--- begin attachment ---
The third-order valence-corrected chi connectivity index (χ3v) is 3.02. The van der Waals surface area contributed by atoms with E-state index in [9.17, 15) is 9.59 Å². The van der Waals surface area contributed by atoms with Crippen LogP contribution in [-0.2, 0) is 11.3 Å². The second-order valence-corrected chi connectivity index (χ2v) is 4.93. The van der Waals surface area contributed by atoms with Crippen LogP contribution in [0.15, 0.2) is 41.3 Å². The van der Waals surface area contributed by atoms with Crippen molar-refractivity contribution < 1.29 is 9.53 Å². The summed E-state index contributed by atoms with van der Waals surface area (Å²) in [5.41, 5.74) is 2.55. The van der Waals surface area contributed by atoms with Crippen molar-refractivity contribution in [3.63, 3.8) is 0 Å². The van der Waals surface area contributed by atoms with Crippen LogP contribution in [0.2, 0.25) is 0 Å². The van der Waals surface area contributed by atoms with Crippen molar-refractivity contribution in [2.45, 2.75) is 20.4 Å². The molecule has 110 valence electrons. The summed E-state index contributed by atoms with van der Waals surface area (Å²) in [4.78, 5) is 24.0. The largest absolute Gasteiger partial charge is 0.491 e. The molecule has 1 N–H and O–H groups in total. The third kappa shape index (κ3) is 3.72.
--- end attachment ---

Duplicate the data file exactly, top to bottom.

The third-order valence-corrected chi connectivity index (χ3v) is 3.02. The van der Waals surface area contributed by atoms with E-state index in [9.17, 15) is 9.59 Å². The van der Waals surface area contributed by atoms with Crippen LogP contribution in [-0.2, 0) is 11.3 Å². The second-order valence-corrected chi connectivity index (χ2v) is 4.93. The van der Waals surface area contributed by atoms with Crippen LogP contribution in [0.15, 0.2) is 41.3 Å². The van der Waals surface area contributed by atoms with Crippen molar-refractivity contribution < 1.29 is 9.53 Å². The summed E-state index contributed by atoms with van der Waals surface area (Å²) in [5.41, 5.74) is 2.55. The van der Waals surface area contributed by atoms with Crippen molar-refractivity contribution in [3.63, 3.8) is 0 Å². The van der Waals surface area contributed by atoms with Crippen LogP contribution in [0.2, 0.25) is 0 Å². The van der Waals surface area contributed by atoms with Crippen molar-refractivity contribution in [2.45, 2.75) is 20.4 Å². The molecule has 110 valence electrons. The summed E-state index contributed by atoms with van der Waals surface area (Å²) in [4.78, 5) is 24.0. The largest absolute Gasteiger partial charge is 0.491 e. The molecule has 1 N–H and O–H groups in total. The third kappa shape index (κ3) is 3.72.